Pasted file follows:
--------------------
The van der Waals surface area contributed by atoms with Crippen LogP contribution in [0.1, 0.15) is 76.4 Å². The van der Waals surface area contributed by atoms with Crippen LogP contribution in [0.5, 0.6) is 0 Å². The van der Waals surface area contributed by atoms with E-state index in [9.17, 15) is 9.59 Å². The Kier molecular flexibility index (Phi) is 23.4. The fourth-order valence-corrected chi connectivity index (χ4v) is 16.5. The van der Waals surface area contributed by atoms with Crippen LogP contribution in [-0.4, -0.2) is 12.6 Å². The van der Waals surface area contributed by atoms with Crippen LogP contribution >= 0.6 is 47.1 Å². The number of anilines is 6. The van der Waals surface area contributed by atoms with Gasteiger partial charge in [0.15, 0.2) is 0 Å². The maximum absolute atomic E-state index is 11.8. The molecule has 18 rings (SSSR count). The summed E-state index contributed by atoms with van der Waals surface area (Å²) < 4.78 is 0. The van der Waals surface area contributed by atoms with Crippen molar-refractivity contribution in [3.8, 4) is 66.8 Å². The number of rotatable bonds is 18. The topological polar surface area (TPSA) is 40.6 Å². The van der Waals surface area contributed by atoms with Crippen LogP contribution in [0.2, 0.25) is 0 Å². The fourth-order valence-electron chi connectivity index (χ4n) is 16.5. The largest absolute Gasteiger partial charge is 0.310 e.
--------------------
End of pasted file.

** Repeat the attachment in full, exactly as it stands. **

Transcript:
The van der Waals surface area contributed by atoms with Crippen LogP contribution in [0.1, 0.15) is 76.4 Å². The van der Waals surface area contributed by atoms with Crippen LogP contribution in [0.5, 0.6) is 0 Å². The van der Waals surface area contributed by atoms with E-state index in [9.17, 15) is 9.59 Å². The Kier molecular flexibility index (Phi) is 23.4. The fourth-order valence-corrected chi connectivity index (χ4v) is 16.5. The van der Waals surface area contributed by atoms with Crippen LogP contribution in [-0.4, -0.2) is 12.6 Å². The van der Waals surface area contributed by atoms with Crippen LogP contribution >= 0.6 is 47.1 Å². The number of anilines is 6. The van der Waals surface area contributed by atoms with Gasteiger partial charge in [0.15, 0.2) is 0 Å². The maximum absolute atomic E-state index is 11.8. The molecule has 18 rings (SSSR count). The summed E-state index contributed by atoms with van der Waals surface area (Å²) < 4.78 is 0. The van der Waals surface area contributed by atoms with Crippen molar-refractivity contribution in [3.8, 4) is 66.8 Å². The number of rotatable bonds is 18. The topological polar surface area (TPSA) is 40.6 Å². The van der Waals surface area contributed by atoms with Crippen LogP contribution in [0.2, 0.25) is 0 Å². The fourth-order valence-electron chi connectivity index (χ4n) is 16.5. The largest absolute Gasteiger partial charge is 0.310 e.